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“Cold Pursuit” Puts A Deliciously Dark Comedy Spin On The Liam Neeson Revenge Tale

Just as we were reaching peak exhaustion with Liam Neeson kicking ass, along comes something fresh and new. Once upon a time, Taken showcased the dramatic actor as an action hero. Myriad sequels and knockoffs later, there didn’t seem like there was much more to do with Neeson in the genre. He’d even suggested he was done. Luckily, Cold Pursuit spits in the face of those films. Brutal, dark, and often hilarious, it’s the deranged offshoot that shows how effective the use of Neeson in violent fare can still be. Give him an R rating, black comedy to mix in, and the result is one of the year’s best so far.

The movie is a remake of the foreign flick In Order of Disappearance from 2014. Here, the action has been transplanted from Norway to Kehoe, Colorado. Nels Coxman (Neeson) is a quiet family man and dedicated worker. As we meet him, he’s receiving a Citizen of the Year award from the town. At the same time, his son is being killed by the cronies of a drug lord known as Viking (Tom Bateman). Made to look like a drug overdose, Nels knows better and sets out to find the culprit. Systematically taking out the cartel’s lower level operatives, he slowly gets closer and closer to Viking. As he blows away scumbag after scumbag, he accidentally also ignites a turf war. As the local police stumble along towards figuring out what’s going on, more and more folks die, often in rather inventive ways. It may sound rote, but the style and humor injected into it is a fiendish delight. Hans Petter Moland directs (after helming the original), while the adaptation is penned by Frank Baldwin. George Fenton provides the score, while the cinematography is by Philip Øgaard. Supporting players here include Laura Dern, William Forsythe, Tom Jackson, Julia Jones, Domenick Lombardozzi, Emmy Rossum, and more.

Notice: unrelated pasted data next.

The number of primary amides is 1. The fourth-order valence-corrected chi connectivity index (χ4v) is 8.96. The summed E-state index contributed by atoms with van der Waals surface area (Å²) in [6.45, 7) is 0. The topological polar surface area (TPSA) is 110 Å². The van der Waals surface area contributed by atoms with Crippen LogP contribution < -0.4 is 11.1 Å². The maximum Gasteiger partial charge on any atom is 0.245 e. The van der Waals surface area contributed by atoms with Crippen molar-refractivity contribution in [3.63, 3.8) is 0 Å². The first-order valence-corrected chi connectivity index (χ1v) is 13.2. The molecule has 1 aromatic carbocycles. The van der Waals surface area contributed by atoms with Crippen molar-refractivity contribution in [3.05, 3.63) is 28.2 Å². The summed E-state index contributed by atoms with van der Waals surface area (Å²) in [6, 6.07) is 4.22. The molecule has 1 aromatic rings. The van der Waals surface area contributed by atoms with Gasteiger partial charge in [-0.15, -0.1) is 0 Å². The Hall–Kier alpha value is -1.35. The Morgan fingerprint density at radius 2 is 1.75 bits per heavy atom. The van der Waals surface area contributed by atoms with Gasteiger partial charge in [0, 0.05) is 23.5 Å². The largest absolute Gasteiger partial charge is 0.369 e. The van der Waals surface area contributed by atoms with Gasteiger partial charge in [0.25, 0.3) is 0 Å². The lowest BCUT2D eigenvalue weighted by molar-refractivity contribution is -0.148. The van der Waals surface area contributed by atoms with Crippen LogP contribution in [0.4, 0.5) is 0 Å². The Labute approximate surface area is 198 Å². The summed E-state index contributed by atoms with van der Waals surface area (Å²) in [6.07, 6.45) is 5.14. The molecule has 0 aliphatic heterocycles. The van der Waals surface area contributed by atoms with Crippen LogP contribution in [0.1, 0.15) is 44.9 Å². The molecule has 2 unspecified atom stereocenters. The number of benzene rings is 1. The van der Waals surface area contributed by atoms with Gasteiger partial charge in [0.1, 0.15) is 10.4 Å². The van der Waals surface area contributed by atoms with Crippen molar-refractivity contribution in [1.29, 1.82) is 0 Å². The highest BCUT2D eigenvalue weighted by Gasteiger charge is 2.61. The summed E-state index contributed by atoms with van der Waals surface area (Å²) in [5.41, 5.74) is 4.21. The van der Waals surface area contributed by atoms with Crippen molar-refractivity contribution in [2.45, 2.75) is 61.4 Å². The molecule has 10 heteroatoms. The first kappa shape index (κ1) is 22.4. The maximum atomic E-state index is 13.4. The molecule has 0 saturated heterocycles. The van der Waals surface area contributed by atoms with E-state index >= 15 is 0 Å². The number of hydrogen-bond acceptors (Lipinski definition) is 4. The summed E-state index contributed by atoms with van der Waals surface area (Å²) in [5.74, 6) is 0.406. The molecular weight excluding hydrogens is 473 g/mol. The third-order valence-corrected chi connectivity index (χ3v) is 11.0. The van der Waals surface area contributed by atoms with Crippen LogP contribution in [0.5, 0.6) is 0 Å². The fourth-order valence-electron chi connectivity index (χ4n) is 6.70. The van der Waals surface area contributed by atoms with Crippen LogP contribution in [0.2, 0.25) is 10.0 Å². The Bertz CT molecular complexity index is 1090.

I really loved this film. Once you catch on to what it’s doing, there’s devilish joy in seeing just how darkly funny it can get. Creative both in its humor and violence, it’s rather delightful, provided you’re on the twisted side. I was especially taken with the way the deaths are depicted, in particular with the on screen tribute of sorts that accompanies a character’s untimely demise. The first one is a bit confusing, but then, it becomes an intriguing choice. Before long, it’s hilarious. Finding the comedy in all of this carnage, it takes the right touch. Luckily, everyone involved is up to the task. When Neeson asks someone which quarterback is better, John Elway or Peyton Manning, before blowing them away, you know that this is uncharted territory.

Neeson found a new act to his career with this turn towards action. Taken was an enjoyable change of pace, though in the years to follow, he sort of got caught in a rut. Too many of these outings felt similar. You change the location, the reason he’s on a mission for revenge, and you had a new picture. This really resets that. Beyond the similarities inherent in the genre, letting him be R rated in his violence/langue, plus allowing him to take part in black comedy, the result is something fresh and palate cleansing. If he keeps dipping his toes into this kind of water, he should keep kicking ass and taking names.

Opening this week, Cold Pursuit offers up a whole new spin on the Neeson action epic. If you have a soft spot for truly messed up humor and sometimes brutal violence, this is going to be a treat. In all honesty, it’s so good and so weird, I’m fully expecting it to tank at the box office and become a cult classic. Time will tell there, but right now, this is the class of 2019 so far. That won’t sustain, but for a bright shining moment, this grimy and delightfully fun bit of strangeness is in the pole position. Give it a look and you’ll see why…

Be sure to check out Cold Pursuit, in theaters everywhere this weekend!

About Joey Magidson

A graduate of Stony Brook University (where he studied Cinema and Cultural Studies), resides in Brooklyn, New York. He contributes to several other film-related websites and is a member of the Broadcast Film Critics Association.

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